Harmony Week is here - practical suggestions on how to implement key ideas
The Sector > Provider > General News > Harmony Week is here – practical suggestions on how to implement key ideas

Harmony Week is here – practical suggestions on how to implement key ideas

by Freya Lucas

March 22, 2022

The Department of Home Affairs leads national celebrations for Harmony Week to recognise diversity and inclusion activities that take place during the entire week. Harmony Week is celebrated during the week (Monday to Sunday) that ​includes 21 March, which is the United Nations International Day for the Elimination of Racial Discrimination.


Since 1999, more than 80,000 Harmony Week events have been held in childcare centres, schools, community groups, churches, businesses and federal, state and local government agencies across Australia emphasising the importance of  inclusiveness, respect and belonging for all Australians, regardless of cultural or linguistic background, united by a set of core Australian values.


In early childhood settings the Department has made the following suggestions of how services may wish to mark the occasion. 


Discussion points for group time


  • What is diversity? What are some of the ways that people can be different from each other?
  • All the same: What things make us the same?
  • What is Harmony Week? 
  • What does harmony mean? What are some examples of harmony in nature/in the world?
  • Family diversity: Who is in your family? Talk about how families are the same and different.
  • Diverse stories: Read and listen to stories depicting a variety of people, cultures and lifestyles.
  • My groups: Talk about all the groups to which you belong eg team, family, friendship group, hobby. What things help you to feel you belong?


Discussion dice, about families, celebrations and international food can help to facilitate conversation with older preschoolers. 


Exploring language


  • Say “good morning” and “good afternoon” in a different language each day 
  • Learn the origin of people’s names 


Music and movement


  • Sing songs or listen to music from different cultures and countries, and paint what you hear with different colours and brushstrokes.
  • Diverse dancing: invite community members to share cultural dances
  • demonstrate a dance they have learned.
  • Make a collage about the diversity of your class. Be open to the many different ways of doing this.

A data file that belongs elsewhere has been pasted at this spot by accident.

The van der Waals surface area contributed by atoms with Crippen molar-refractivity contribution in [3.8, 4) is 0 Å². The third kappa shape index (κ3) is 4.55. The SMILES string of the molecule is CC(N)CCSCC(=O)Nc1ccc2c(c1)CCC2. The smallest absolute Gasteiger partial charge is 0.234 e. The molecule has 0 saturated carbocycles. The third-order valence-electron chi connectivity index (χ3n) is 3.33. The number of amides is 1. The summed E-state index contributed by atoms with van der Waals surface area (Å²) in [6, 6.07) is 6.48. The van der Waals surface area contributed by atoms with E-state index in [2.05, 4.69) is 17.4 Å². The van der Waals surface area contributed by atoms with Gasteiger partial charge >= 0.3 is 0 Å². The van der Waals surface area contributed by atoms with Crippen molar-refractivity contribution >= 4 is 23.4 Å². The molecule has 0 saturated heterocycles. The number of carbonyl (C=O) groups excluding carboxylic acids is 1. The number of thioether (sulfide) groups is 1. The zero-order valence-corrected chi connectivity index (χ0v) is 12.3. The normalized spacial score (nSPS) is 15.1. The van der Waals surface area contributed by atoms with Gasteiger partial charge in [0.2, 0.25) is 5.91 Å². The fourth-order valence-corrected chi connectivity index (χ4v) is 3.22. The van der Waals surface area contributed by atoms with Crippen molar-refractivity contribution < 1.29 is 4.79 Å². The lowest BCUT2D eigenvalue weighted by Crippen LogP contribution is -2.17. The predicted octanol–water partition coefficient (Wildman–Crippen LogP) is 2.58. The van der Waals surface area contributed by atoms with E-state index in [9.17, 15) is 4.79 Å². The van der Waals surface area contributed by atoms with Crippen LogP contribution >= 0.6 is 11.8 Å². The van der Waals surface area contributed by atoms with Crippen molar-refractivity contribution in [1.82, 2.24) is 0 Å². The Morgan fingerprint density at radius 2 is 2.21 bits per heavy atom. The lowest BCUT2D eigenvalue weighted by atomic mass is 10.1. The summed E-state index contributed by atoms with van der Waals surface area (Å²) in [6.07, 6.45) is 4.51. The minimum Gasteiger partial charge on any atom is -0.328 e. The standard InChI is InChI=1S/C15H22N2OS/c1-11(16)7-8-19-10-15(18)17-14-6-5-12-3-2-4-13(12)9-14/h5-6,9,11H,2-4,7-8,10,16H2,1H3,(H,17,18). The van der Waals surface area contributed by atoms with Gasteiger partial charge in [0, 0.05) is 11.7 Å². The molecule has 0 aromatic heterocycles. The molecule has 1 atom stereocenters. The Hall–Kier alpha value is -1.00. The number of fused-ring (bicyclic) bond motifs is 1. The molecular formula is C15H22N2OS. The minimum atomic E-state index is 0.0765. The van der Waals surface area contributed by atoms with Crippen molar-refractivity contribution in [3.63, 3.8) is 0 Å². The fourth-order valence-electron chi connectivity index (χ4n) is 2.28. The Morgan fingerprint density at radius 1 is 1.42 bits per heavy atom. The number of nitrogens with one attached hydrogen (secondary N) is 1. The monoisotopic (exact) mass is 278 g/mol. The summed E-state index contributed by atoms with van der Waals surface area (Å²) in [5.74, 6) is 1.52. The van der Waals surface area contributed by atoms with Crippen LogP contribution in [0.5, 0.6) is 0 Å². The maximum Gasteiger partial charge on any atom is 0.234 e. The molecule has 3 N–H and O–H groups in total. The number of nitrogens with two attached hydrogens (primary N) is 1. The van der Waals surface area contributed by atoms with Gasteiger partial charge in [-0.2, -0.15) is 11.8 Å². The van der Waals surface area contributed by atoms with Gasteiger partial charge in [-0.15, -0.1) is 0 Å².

• Self portrait: Mix paint to match, as closely as possible, the colour of your skin, hair and eyes. Paint a picture of your face.
  • Multilingual songs: Find a traditional song that is sung in a range of languages eg ‘Twinkle Twinkle Little Star’. Learn the song in another language.


A variety of resources are available to help children explore diversity, including:


  • Heads up: Introduces students to the diversity of headwear and the purpose and significance of these in a multicultural society.
  • Musical moods: Allows students to respond to music from different cultures through abstract line drawing.
  • Colour and create figures 


STEM and diversity 


  • Diverse life: How are animals and plants the same? How are they different?
  • Herb garden: Establish a class herb garden. What type of cuisine is each herb associated with? Use the herbs to prepare a dish eg herb bread.
  • Animals: What animals have you seen in Australia? How many are native to Australia? Where did the others come from?
  • Plants: Investigate the trees and plants in your learning environment. How many are native to Australia? Where did the others come from?
  • Diverse materials: Use a variety of objects for counting and other maths activities that reflect the diversity of everyone in the class.
  • Bilingual counting: Learn to count to 10 in another language.
  • Building shapes: Look at some buildings in your community that have been influenced by other cultures. What shapes can you see in them?


Health and nutrition


  • Ask the children what they had for dinner, and investigate the origins of their dishes
  • Use each letter of the alphabet to think of a food, and talk about where the foods come from 
  • Global games: Investigate the origins of games and sports children enjoy playing. Play games from different cultures.


For more ideas about how to acknowledge Harmony Week in ECEC please see here. Image source Hills Shire Council

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